Wearable technologies for assessing the effects of nature on physiological states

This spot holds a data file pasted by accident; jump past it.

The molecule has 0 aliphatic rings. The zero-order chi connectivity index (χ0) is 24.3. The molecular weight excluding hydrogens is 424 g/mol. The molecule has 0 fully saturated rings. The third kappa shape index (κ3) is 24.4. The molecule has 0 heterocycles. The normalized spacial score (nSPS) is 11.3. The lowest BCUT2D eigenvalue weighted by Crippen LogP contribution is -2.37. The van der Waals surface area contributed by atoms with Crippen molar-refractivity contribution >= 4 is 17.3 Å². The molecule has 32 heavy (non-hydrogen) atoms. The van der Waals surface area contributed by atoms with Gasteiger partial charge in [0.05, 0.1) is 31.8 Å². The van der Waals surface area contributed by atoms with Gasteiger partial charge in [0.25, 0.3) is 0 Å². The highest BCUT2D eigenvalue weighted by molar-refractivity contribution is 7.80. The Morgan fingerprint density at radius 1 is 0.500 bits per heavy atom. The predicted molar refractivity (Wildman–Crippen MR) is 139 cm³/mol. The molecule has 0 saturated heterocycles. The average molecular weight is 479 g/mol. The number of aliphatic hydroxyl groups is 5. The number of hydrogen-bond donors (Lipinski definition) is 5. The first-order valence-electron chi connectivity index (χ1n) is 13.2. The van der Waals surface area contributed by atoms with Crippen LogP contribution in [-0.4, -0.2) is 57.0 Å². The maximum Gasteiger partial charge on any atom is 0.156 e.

Forest bathing (FB) has been shown to have quantifiable positive effects on human physical and mental health, but few studies have employed non-invasive wearable technolo- gies to monitor autonomic nervous system signals. This study investigated the impacts of a 90-minute Nature Break activity on the physiological response of 10 individuals and the psychological response of 38 (age=43.55± 11.61 years) individuals. Autonomic nervous system response was assessed through continuous measurement of electrodermal activity (EDA), fingertip temperature, and blood volume pulse (BVP) using a wearable fingertip sensor. Psychological distress was assessed using the Profile of Mood States (POMS). Our results showed a decrease in the negative dimensions of POMS and an increase in the positive (vigor) dimension following Nature Break. Moderate evidence for a difference pre-forest and post-forest was found for the mean of the standard deviation of EDA slopes (BF10 = 4.462). Significant differences across stops was found for the mean of the standard deviation of EDA slopes(p<0.05), mean of the me- dian skin temperatures(p<0.05), and average HR (p<0.001), but not for the average HRV features or the slopes of the HR. Mean HR was found to decrease throughout Nature Break. Future research should further investigate the use of EDA and skin temperature as measures of ANS activity in order to develop a better understanding of the changes in these signals in the FB context.